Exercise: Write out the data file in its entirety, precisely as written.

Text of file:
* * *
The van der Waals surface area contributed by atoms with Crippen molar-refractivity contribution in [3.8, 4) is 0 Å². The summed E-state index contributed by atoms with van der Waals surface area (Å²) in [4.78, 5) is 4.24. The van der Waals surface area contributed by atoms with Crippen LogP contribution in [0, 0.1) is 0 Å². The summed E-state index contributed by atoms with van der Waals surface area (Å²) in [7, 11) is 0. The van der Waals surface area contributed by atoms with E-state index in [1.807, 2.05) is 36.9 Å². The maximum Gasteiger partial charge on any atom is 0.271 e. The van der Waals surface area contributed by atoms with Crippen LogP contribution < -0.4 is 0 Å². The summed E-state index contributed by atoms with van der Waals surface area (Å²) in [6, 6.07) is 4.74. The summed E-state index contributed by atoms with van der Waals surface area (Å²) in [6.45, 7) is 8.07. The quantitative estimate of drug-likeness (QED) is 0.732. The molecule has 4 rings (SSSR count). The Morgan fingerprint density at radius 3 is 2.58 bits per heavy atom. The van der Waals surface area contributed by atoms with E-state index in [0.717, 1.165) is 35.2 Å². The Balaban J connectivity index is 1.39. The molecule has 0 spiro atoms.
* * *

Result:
The van der Waals surface area contributed by atoms with Crippen molar-refractivity contribution in [3.8, 4) is 0 Å². The summed E-state index contributed by atoms with van der Waals surface area (Å²) in [4.78, 5) is 4.24. The van der Waals surface area contributed by atoms with Crippen LogP contribution in [0, 0.1) is 0 Å². The summed E-state index contributed by atoms with van der Waals surface area (Å²) in [7, 11) is 0. The van der Waals surface area contributed by atoms with E-state index in [1.807, 2.05) is 36.9 Å². The maximum Gasteiger partial charge on any atom is 0.271 e. The van der Waals surface area contributed by atoms with Crippen LogP contribution < -0.4 is 0 Å². The summed E-state index contributed by atoms with van der Waals surface area (Å²) in [6, 6.07) is 4.74. The summed E-state index contributed by atoms with van der Waals surface area (Å²) in [6.45, 7) is 8.07. The quantitative estimate of drug-likeness (QED) is 0.732. The molecule has 4 rings (SSSR count). The Morgan fingerprint density at radius 3 is 2.58 bits per heavy atom. The van der Waals surface area contributed by atoms with E-state index in [0.717, 1.165) is 35.2 Å². The Balaban J connectivity index is 1.39. The molecule has 0 spiro atoms.